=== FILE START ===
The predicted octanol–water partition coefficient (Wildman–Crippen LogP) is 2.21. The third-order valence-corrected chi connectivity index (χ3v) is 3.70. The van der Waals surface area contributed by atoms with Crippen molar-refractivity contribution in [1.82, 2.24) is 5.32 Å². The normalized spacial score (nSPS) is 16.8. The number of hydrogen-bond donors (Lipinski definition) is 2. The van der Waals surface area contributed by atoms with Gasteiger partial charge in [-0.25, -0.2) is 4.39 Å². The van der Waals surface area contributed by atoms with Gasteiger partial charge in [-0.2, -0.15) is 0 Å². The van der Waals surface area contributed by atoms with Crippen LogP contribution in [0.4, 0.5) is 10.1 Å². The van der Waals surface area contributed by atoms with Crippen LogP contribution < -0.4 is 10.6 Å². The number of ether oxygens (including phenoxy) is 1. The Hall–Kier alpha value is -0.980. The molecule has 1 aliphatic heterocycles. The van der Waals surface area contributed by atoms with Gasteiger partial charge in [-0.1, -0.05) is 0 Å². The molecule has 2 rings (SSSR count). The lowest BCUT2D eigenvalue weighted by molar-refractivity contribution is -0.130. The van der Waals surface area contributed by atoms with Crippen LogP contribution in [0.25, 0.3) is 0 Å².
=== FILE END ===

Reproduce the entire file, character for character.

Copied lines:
The predicted octanol–water partition coefficient (Wildman–Crippen LogP) is 2.21. The third-order valence-corrected chi connectivity index (χ3v) is 3.70. The van der Waals surface area contributed by atoms with Crippen molar-refractivity contribution in [1.82, 2.24) is 5.32 Å². The normalized spacial score (nSPS) is 16.8. The number of hydrogen-bond donors (Lipinski definition) is 2. The van der Waals surface area contributed by atoms with Gasteiger partial charge in [-0.25, -0.2) is 4.39 Å². The van der Waals surface area contributed by atoms with Gasteiger partial charge in [-0.2, -0.15) is 0 Å². The van der Waals surface area contributed by atoms with Crippen LogP contribution in [0.4, 0.5) is 10.1 Å². The van der Waals surface area contributed by atoms with Crippen LogP contribution < -0.4 is 10.6 Å². The number of ether oxygens (including phenoxy) is 1. The Hall–Kier alpha value is -0.980. The molecule has 1 aliphatic heterocycles. The van der Waals surface area contributed by atoms with Gasteiger partial charge in [-0.1, -0.05) is 0 Å². The molecule has 2 rings (SSSR count). The lowest BCUT2D eigenvalue weighted by molar-refractivity contribution is -0.130. The van der Waals surface area contributed by atoms with Crippen LogP contribution in [0.25, 0.3) is 0 Å².